IV. ABOLITION'S IMPACT ON FUNDAMENTAL RIGHTS
Many abolitionists contended that slavery corrupted the masters and the society that tolerated or approved it. Some Republican advocates of the amendment emphasized the impact of slavery on free men of both races, arguing that it deprived them of fundamental rights. The debaters were not clear on how the amendment would secure fundamental rights such as free speech. Nevertheless, proponents believed that the abolition of slavery would affect a broad network of ideology and relationships, not just the narrow conception of status.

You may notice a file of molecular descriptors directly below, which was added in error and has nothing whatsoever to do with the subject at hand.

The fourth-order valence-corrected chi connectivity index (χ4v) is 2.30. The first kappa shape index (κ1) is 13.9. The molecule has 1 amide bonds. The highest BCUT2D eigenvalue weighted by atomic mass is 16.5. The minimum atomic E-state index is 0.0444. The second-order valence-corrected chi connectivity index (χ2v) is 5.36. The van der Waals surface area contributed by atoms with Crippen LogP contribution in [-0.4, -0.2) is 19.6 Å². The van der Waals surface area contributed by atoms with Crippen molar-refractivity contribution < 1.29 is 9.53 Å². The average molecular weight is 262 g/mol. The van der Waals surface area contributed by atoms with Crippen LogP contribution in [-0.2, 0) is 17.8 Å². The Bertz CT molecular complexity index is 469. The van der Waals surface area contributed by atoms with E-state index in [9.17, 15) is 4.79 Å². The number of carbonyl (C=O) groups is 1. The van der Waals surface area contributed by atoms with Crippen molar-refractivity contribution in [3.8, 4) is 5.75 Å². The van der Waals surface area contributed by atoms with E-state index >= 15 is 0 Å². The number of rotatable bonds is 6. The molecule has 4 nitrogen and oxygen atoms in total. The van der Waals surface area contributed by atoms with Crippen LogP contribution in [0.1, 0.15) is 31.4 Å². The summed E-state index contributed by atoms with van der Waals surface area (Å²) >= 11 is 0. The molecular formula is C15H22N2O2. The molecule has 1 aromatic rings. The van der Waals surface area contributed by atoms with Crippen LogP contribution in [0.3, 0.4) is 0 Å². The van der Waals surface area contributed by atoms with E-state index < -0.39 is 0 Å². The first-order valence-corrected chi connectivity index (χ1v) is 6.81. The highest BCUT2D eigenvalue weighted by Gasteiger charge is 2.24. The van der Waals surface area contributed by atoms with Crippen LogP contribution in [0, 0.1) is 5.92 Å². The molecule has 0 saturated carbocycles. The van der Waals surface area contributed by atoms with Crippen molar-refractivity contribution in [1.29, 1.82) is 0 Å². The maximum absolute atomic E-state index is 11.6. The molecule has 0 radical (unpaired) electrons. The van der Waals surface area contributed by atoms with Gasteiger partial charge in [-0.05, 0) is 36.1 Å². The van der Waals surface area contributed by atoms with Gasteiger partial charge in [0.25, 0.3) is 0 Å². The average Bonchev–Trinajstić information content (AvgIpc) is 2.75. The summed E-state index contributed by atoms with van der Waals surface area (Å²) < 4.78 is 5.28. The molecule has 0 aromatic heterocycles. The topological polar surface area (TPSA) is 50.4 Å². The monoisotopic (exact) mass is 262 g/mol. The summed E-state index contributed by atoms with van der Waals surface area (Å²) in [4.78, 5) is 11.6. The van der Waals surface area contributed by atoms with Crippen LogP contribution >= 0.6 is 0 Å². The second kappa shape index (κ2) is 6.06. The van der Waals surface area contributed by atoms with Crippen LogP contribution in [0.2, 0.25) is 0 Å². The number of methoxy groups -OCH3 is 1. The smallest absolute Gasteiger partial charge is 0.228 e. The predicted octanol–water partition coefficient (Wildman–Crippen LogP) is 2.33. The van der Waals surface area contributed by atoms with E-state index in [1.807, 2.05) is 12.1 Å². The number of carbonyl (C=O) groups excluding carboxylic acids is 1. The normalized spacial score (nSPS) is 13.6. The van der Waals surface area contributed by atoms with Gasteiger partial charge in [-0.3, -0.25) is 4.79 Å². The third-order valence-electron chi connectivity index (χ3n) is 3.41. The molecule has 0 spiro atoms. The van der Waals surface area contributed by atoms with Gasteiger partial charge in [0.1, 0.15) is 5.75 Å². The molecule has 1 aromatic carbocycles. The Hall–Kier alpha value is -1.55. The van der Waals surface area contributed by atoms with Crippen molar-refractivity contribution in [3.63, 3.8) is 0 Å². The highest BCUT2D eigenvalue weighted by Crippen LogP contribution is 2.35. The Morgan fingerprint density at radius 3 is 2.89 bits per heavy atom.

Abolition's social, economic, and political effects satisfied traditional requirements of changed conditions for overturning old constitutional interpretations and common law decisions. The understanding that abolition should result in the protection of fundamental rights of African-Americans resulted in the extension of citizenship for African-Americans and changes in the law of common carriers. The amendment altered laws that did not expressly turn on slave status because courts took a different view of African-Americans in its wake.